The big problem with Spotify wrapped up

Microsoft
By Microsoft 7 Min Read

This year’s Wrapped drop surprise arrived on Wednesday. And, as they have for the past few years, screenshots of Wrapped have been inundated Instagram, ChirpingAnd Tick ​​tock.

It’s a social trend that grows every year and makes inroads into noise, fueled by pride or self-deprecating humor, depending on who turned out to be your top performers. And it’s all based on user data, which Spotify packs in cool neon color with cheeky commentary, a move that takes the worry out of knowing Spotify is always listening. And in exchange for entertaining its users for the day, Spotify gets its annual chance to lead a social media trend and reap the benefits of free advertising as millions of people publicly share their Wrapped.

As more and more companies come under fire for user tracking and data storage, Spotify largely manages to avoid such widespread criticism. Instead, many anticipate and welcome the arrival of Wrapped. But it’s also a well-packaged manifestation of the music streamer’s ability to capture every second people spend listening from January through October.

“This is a particularly brilliant example that Spotify’s business model is built on surveillance,” says Evan Greer, director of digital rights advocacy group Fight for the Future. “Spotify has done an amazing job of marketing surveillance as fun and getting people to not only participate in their surveillance, but celebrate, share, and brag about it to the world.”

Spotify released its first year-in-review version in 2015. But it didn’t catch on until a few holiday seasons later, once the app started serving it up on pastel-colored cards. It amplified its interactive insights, further personalizing the experience. In 2021, Spotify Wrapped was shared 60 million times by users. But that statistic doesn’t take screenshots, a common way people post their results on social media.

For 2022, Wrapped has evolved to place each user into one of 16 listening personalities based on the music they’ve streamed and other categories, like how early they discovered something or the music age they gravitate towards. Spotify has also integrated Wrapped with WhatsApp and Roblox to further spread its reach. “Wrapped is one of the most exciting times for Spotify users every year,” Spotify spokeswoman Laura Batey said in an email. “We’ve built something special that our audience anticipates and looks forward to.”

What makes Spotify so good at creating these lists and predicting the music users want to listen to is a robust AI system and its immense data archive. It also mined that data for oddly personal purposes Ads, taking into account users’ individual listening habits and anonymizing them before posting them on billboards. “Dear Person Who Played ‘Sorry’ 42 Times on Valentine’s Day, What Did You Do?” an old advertisement read.

And as the world’s dominant music streamer, Spotify controls slightly less than one third of the market. But if you’re on Twitter or Instagram when Spotify Wrapped drops, you’d think it’s gotten even more of a stranglehold on listeners. Its grip on music lovers seemed even tighter when both YouTube and Apple launched their own Wrapped-like features:Recap And Replayrespectively, on Tuesday, only to be upstaged by Spotify Wrapped the following day.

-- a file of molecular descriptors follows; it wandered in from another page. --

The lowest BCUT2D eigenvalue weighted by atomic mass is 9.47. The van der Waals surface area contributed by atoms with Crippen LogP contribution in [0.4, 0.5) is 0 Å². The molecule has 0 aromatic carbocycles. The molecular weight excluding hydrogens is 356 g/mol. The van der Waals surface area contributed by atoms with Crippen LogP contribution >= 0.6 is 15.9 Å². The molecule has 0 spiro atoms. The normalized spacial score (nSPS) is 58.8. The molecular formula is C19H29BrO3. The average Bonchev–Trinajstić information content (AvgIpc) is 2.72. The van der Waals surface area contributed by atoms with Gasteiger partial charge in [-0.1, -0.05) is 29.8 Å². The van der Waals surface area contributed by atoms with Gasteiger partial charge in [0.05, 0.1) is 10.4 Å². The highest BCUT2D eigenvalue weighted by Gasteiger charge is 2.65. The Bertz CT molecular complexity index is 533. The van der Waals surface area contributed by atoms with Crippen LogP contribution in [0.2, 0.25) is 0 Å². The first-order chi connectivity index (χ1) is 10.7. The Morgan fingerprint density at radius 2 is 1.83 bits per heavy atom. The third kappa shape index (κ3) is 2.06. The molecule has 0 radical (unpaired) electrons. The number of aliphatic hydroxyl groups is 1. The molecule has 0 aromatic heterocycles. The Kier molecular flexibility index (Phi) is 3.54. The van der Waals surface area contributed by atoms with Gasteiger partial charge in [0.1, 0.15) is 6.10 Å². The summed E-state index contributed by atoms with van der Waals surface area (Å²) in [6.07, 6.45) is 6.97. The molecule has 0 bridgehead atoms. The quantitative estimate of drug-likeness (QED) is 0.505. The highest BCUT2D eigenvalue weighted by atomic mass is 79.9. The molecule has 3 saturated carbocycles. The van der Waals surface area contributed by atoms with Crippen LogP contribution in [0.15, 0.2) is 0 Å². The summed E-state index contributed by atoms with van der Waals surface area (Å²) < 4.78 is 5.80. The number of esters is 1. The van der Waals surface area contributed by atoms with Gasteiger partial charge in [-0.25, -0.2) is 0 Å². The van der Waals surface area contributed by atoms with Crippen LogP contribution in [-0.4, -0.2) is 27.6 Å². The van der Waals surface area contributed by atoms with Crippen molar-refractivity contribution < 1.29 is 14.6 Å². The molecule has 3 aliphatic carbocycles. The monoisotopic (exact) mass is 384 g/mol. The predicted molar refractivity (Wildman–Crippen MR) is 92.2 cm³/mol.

Bryan Barletta of Sounds Profitable, an outlet that covers the podcasting business, says he ditched Spotify for Apple Music, so his data was delivered in Recap this year. But it felt like a copy of Wrapped, which has cornered the market as an annual highlight. “People like being able to show who they are through what they experience,” says Barletta. “I think this will remain until Spotify is no longer a thing.”

The music we listen to may not seem like an intimate, personal data. But a graph showing that someone played “We Don’t Talk About Bruno” 120 times could indicate that the user has a child. Too many sad songs can suggest that a listener is really going through it. And it’s fascinating to know that you were in the top 0.1 percent of Taylor Swift listeners (a major achievement among Swiftie fans), but it’s a little tiring scrolling through Instagram story after Instagram story featuring someone you don’t see. since college listened to the same Doja Cat song 150 times.

Plus, all of this is valuable to advertisers. It’s not just demographic data, but information that embraces users’ moods, tastes and habits. People can protect your data somehow turning on private listening mode and tweaking their settings to return personalized ads, but privacy experts have asked Spotify to do more.

Batey says the company uses safeguards such as “pseudonymization, encryption, access, and retention policies to protect against unauthorized access and unnecessary retention of personal data in our systems.” Spotify does not sell user data to third parties, but tends to keep it for the duration of the existence of an account. Anyone who listens to at least five artists and 30 songs for at least 30 seconds gets a Wrapped. “We are committed to protecting our users’ personal data,” says Batey.

Based on the popularity of Wrapped, many people may not want to give it up. Days before the release of Wrapped, another graphic by Instagram began flooding social media. It’s an app that integrates with Spotify to let people create festival-style posters of their top artists. As with Wrapped, people took the opportunity to showcase their taste in music.

“It’s kind of ironic that at the end of every year people celebrate that Spotify is spying on them,” says Greer. “I think it’s especially insidious, because the music is so personal and emotional. The music we listen to is part of who we are.”

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